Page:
Gluten Tag…

(get it? It’s a pun on  “Guten Tag”)

So I just got back from British Columbia, where I got to 1) sample many excellent beers and brewpubs 2) do a lot of research and collect a lot of data and 3) visit my sister.  That list is not in a specific order of importance, because depending upon your perspective, the priorities change.  But by far my favourite part was visiting my sister, even though I did get a lot of research done.

One thing I learned, and should have known, is that my sister has a gluten intolerance.  She is a sommalier, and so her alcoholic beverage of choice/by profession, is wine.  But she also has to try beer, even though it sort of turns her stomach.  And her partner is a beer lover–and there’s lots of great beer to love in BC.  A number of times we were out to restaurants and she’d try the beer we ordered.  It is an important occupational necessity for her (and me, but this is about her, not me).

Now this is the second person I know who is both gluten intolerant and in some ways fond of (or at least wouldn’t mind being able to drink) beer.  A while ago I looked up the basics of gluten-free brewing, and I quickly learned that there are many ingredients that make it possible, but also that it can be tricky to get something good together.

The problem, of course, is that the main form of both fermentables and flavour and colour characteristics is barley.  And barley is a big gluten no-no. (I also learned from my sister that whisky/ey, also often made mostly from barley, is fine, because distilled spirits apparently leave the gluten behind).

So before I left BC, I began in earnest to figure out gluten-free brewing yet again.  I knew that a big fallback for the basic brewing is Sorghum extract, which can be substituted 1:1 for malt extract.  This is good for recipe formulation.  However, I also knew that Sorghum had different flavour characteristics–I’d read it’s a little spicy, like rye.  Figuring I’d work that out along the way, I ordered 12 Lbs of Sorghum extract from my dodgy online source.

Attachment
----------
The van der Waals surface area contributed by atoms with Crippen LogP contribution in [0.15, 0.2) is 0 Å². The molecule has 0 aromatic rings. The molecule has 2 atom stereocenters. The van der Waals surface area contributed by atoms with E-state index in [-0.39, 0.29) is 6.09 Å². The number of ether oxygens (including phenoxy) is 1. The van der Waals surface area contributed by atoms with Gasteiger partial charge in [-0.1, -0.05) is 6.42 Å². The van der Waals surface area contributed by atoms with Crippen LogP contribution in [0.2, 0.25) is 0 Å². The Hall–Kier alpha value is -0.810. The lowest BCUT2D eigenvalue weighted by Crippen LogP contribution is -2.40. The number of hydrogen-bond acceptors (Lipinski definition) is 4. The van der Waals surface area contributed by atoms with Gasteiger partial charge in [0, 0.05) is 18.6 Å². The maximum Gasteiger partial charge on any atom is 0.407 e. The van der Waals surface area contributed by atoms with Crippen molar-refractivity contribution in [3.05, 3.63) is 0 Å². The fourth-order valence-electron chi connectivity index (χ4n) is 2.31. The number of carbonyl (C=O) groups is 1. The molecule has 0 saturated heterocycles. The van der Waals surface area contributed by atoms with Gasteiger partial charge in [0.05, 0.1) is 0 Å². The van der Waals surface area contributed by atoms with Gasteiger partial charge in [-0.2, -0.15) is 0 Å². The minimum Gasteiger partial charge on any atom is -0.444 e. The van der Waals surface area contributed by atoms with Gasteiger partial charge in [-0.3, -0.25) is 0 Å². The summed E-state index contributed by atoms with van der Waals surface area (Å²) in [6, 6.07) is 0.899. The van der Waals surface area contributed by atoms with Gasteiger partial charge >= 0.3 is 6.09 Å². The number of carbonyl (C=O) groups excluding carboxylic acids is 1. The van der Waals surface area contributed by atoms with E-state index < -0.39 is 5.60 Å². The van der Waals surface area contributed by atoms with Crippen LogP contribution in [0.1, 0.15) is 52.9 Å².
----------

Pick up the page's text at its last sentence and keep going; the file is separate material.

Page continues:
It arrived Friday morning (yesterday) so I had to get this together.  I was in a bit of a hurry to do my first experimental batch, b/c my sister will be visiting in about a month and that gives me just enough time to get something young but passable into bottles and conditioned.

As I poked around the online sources for recipes, I learned that Sorghum tends towards the sour taste   While I know you can cut some bitterness with salt, sour and bitter are not the same flavour characteristics, so salt wouldn’t work.  I was and am a little baffled.  I decided instead to add some sweetness, and hop the shit out of it.  It is after all an experiment: why not load up the cacophony of flavours, and then strategically remove them and add other stuff until I get what I need?

I also needed to balance the basic light-coloured Sorghum with some colour and flavour, so I picked up two types of Quinoa, a white and a black quinoa, having learned that it can add some nuttiness, which is nice in, say, a well-balanced ESB.